Anticosti Part 7: West Point, Port-Menier & back to Sept-Îles

Anticosti Island, Quebec (Map)

Fall 2014


The extremely short road to West Point crossed a bridge over a small river and passed by yet another shipwreck.

Yes, another shipwreck here on the island and easily accessible by land. In addition, I've only brought you two of the shipwrecks on Anticosti as I didn't have time for the Great Lakes freighter on the south coast & I didn't know if the Gibalo was still standing down by Southwest Point.

Unlike the wreck of the Wilcox, the ship here doesn't have a noteworthy history. The Calou was simply a trawler from the Gaspé Peninsula that wrecked on these shores in 1982.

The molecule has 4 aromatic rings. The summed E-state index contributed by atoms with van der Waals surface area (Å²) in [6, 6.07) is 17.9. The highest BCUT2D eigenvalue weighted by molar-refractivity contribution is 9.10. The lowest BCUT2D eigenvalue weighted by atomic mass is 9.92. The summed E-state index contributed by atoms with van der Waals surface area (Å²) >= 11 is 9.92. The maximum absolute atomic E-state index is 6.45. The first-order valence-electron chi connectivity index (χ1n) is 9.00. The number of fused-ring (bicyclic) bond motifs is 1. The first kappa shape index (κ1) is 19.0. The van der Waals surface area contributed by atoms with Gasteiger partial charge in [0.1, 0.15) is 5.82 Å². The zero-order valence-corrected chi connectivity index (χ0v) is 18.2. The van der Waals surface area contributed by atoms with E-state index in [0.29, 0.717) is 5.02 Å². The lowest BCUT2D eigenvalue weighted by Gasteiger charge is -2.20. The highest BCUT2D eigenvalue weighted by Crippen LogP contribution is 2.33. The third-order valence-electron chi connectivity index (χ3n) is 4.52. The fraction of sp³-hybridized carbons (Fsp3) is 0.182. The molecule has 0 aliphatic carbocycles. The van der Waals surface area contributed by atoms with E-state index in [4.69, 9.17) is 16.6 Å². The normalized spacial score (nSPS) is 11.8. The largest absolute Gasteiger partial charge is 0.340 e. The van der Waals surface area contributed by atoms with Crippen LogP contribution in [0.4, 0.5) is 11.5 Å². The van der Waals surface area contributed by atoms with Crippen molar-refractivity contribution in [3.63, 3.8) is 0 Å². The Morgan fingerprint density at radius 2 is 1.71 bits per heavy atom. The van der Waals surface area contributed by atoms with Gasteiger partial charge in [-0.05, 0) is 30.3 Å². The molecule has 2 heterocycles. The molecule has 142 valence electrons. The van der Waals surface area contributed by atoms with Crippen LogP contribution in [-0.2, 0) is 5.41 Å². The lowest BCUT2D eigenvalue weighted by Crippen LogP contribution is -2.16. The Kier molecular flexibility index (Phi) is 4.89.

It would have been easy enough to climb up on the deck, but I decided against it in the face of holes and soggy wood. I approached the stern and stuck my head in to take a picture.

Courtesy DFO Quebec. Date Unknown, Pre-1950.

I was only headed to West Point because I happened to be in the area. Even though former lightstation sites can be still interesting after lighthouse demolition, I usually don't prioritize visiting them.

Of course I'd rather Anticosti's beautiful, 1858 lighthouse still stand here, but this gorgeous evening was making everything alright as I slowly strolled about, still enjoying the former lighthouse keepers' houses and old foundation bits.

As I mentioned, the plan was to camp back at those houses at Baie Sainte-Claire, but the appeal of staying at West Point was taking over.